How to use AnKing with Lectures – Medical School5 min read

Published by Zach on

So you know you need to use the AnKing deck, but how do you use it alongside lectures? How do you know which cards to unsuspend? Do you have to manually search for every card?


Here is how to use AnKing with lectures in medical school.

Step 1: Identify what content you will be learning in lectures

What lectures do you have that week? Do you have any anatomy lectures? Histology lectures? Are you learning about pathology?

Write out every day what you are learning.

Then I plan that the day before I will learn and get a basic understanding of the material; preview the material. I preview the material with Anki, third-party resources, and finally a quick skim of the lecture.

Then, when I watch the lecture or attend the lecture, I have a basic understanding of the content. This understanding allows me to get much more out of the lecture than I would if I went in blind.

Step 2: Find that content in a Third-Party Resource, and, therefore, AnKing

How do you know which cards to unsuspend? Well, there are two ways that I find the right cards to study:

Card-finding option A

The title of the lecture is directly matched up to a B&B video, pathoma video, sketchy video, or youtube video. This is easy mode. Oh, the lecture is on acute inflammation? Pathoma ch 2.1, watch the video, unsuspend the cards, learn the cards, preview the lecture, done.

Card-finding option B

The lecture title doesn’t seem to match up anywhere. You have to dig a little deeper. Look at the lecture slides, what is the main point? Are there certain terms you can identify?

  • Then go to “browse” in Anki. Search for that term, can you find some cards that seem relevant to that lecture?
  • NO, you won’t have to search for every card.
  • Take a look down, all the way towards the bottom of the screen, you should see something called “tags” (picture below)
  • Look above! See? This is just one of the tags but there is a B&B video tagged to this card, if you keep scrolling you would see BRS physiology chapter tagged to this and a first aid chapter tagged to this card!
  • Next, you want to go that video in Anki and see if all the cards are relevant. Maybe the B&B video is too unrelated, but the first aid chapter is exactly what you need. So you pick one of those sections, learn that content, then unsuspend the cards tagged to the most relevant third party “section” you found.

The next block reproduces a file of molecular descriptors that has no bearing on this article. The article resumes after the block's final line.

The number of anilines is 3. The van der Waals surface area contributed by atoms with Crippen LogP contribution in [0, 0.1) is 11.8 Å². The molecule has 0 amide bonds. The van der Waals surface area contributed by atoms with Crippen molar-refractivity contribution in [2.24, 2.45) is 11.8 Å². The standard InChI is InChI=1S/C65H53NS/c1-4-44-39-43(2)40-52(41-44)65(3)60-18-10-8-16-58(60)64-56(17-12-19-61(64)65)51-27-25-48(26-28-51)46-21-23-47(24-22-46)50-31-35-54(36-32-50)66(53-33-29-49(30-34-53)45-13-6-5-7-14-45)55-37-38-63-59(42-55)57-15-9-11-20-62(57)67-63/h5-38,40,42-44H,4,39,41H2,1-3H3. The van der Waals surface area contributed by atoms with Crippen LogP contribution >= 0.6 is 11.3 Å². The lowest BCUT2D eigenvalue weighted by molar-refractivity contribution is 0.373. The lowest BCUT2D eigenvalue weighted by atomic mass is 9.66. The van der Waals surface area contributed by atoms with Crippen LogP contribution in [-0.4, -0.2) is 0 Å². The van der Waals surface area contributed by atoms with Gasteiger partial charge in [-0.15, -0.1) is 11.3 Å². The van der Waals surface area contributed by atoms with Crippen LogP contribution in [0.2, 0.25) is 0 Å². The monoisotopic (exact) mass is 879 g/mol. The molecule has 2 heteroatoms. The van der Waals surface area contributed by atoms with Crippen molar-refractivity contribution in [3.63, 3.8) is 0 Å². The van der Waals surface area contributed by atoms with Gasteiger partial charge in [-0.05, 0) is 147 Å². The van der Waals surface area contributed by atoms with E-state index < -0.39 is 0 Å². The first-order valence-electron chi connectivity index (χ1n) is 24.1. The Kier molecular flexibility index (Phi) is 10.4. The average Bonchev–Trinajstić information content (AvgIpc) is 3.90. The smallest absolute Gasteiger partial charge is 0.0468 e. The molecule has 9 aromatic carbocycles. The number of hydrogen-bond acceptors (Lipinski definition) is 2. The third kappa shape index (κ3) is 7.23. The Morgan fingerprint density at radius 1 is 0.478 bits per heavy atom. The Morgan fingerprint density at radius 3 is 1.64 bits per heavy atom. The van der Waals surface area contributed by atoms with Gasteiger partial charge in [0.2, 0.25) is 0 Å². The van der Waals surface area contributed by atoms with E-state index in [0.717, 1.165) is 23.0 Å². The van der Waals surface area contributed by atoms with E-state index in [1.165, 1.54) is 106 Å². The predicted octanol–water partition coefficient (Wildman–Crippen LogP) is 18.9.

• I found that the cards in Costanzo, Endocrine section 10, was the most relevant.
  • So I would read that part of the chapter, unsuspend those cards, then study them!

A little more tricky, but as you practice finding the relevant cards you get better at it. The AnKing has everything you need.

Step 3: Study that content

Watch the video, make sure you understand what is going on.

Then unsuspend the relevant cards, but wait!

Before you begin smashing the spacebar look over each card in the browse section. Read the related first aid material, read the “additional resources.”

Develop an Understanding. Understanding > Memorization.

Step 4: Preview the lecture

Take a look at the lectures slides you will be presented tomorrow. Look over them briefly and quickly. Don’t take any notes. Imagine you were looking through a magazine.

I don’t look through any magazine longer than 15 minutes. So my preview never takes more than 15 minutes, and I never take notes on a magazine…

Then you’re done! Sleep, chill, let that information set into your brain overnight.

My Example Week:

Here is what my first week plan looks like for my first week of MS2. No it’s not pretty, it doesn’t need to be. I make this every Friday because that’s when my school releases next weeks lecture.

Some small things I do:

  • Do all this Anki learning the day before I watch the lecture.
  • Prioritize Anki and third party resources every day, so my studying for the day might look like (look at Tuesday)
    • Do all my Anki reviews
    • Watch relevant third-party resources for the next day’s lecture material. So that’s the sketchy pharm video.
    • Unsuspend and study the correlated Anki cards. So that’s the sketchy pharm Anki cards.
    • Watch the lectures of today. So that’s two anatomy lectures and a calcium and phosphate homeostasis lecture.
    • The next day I don’t have any lectures, so I won’t preview lectures, but this would be my last part of the day.

I started making this weekly plan about halfway throughout my first year of medical school. I think it improved my score, I know it improved my stress levels and anxiety.

Now I know what I’m studying every day, so I just wake up and get to it.


1 Comment

Tyler · June 21, 2021 at 10:19 pm

Hey Zach! I will be an incoming MS1 in the fall. I’ve been watching your videos since last year, and they helped me boost my MCAT score from the 80th to 96th percentile!

With classes starting soon, I’ve also watched nearly all of your medical school vlogs, and I feel much more confident having reviewed your strategies beforehand.

I do have one question for you. When it came time for Step 1, had you already reviewed all of the AnKing’s Step 1 deck just by working through it during the school year? Or, did you need to begin un-suspending cards outside of your school’s curriculum?

Seriously, thank you for producing this content and best of luck in clinicals!

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